A mixture model for middle category inflation in ordered survey responses

Benjamin E. Bagozzi, Bumba Mukherjee

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17 Scopus citations


Recent research finds that, for social desirability reasons, uninformed individuals disproportionately give " neither agree nor disagree" type responses to survey attitude questions, even when a " do not know" option is available. Such " face-saving" responses inflate the indifference (i.e., middle) categories of ordered attitude variables with nonordered responses. When such inflation occurs within the middle category of one's ordered dependent variable, estimates from ordered probit (and ordered logit) models are likely to be unreliable and inefficient. This article develops a set of mixture models that estimate and account for the presence of " face-saving" responses in middle categories of ordered survey response variables, and applies these models to (1) simulated data and (2) a commonly studied survey question measuring attitudes toward European Union (EU) membership among individuals in EU-candidate countries. Results from the survey data set and the Monte Carlo experiments suggest that, when middle category inflation is present in one's ordered dependent variable, the estimates obtained from middle category mixture models are less biased than-and in some cases substantively distinct from-the estimates obtained from " naive" ordered probit models.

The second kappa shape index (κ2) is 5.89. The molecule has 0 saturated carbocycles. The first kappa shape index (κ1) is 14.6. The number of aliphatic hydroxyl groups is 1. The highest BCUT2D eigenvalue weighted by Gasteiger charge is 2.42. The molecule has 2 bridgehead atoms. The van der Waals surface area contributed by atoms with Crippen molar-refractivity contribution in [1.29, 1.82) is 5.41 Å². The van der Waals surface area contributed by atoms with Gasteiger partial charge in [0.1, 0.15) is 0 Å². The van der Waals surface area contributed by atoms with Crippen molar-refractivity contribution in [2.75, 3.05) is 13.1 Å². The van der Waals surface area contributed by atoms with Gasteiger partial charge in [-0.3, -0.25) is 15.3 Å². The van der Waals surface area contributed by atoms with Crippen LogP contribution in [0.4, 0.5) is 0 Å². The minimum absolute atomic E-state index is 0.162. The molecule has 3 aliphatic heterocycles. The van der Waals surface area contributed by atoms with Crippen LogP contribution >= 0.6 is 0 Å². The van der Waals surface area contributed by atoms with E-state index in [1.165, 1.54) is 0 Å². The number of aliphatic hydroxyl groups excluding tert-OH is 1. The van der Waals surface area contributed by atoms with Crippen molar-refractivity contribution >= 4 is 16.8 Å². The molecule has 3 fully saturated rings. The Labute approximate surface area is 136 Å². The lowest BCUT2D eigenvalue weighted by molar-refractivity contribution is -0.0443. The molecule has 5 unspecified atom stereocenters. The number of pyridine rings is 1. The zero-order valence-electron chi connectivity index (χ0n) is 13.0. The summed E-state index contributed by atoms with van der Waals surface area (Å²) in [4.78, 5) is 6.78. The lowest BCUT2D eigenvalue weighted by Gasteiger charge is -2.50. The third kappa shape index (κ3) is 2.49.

Original languageEnglish (US)
Pages (from-to)369-386
Number of pages18
JournalPolitical Analysis
Issue number3
StatePublished - Jul 2012

Bibliographical note

Funding Information:
Authors’ note: An earlier version of this article was presented as a poster at the 2011 Political Methodology Meeting. The authors wish to acknowledge the valuable suggestions that they received from the editor and reviewers of Political Analysis, Chris Zorn, Phil Schrodt, Will H. Moore, Daniel W. Hill, Eric Plutzer, John Freeman, Robert J. Franzese Jr., and the 2011 Political Methodology meeting attendees. This work was supported by the Pennsylvania State University’s College of Liberal Arts under the Forrest Crawford Graduate Scholarship. Replication materials can be found at Bagozzi and Mukherjee (2012). Supplementary Materials for this article are available on the Political Analysis Web site. 1Middle category responses include, e.g., “neither agree nor disagree” or “neither good nor bad.” 2Studies also show that respondents who are more uncertain about their position on certain policy issues are more likely to opt for the middle category response on survey questions that track their perception about their senator’s position on such issues (Bradey and Sniderman 1991; Alvarez and Franklin 1994a,b). 3Zaller (1992); Mondak (2000); Burden (2000); Berinsky (2002).


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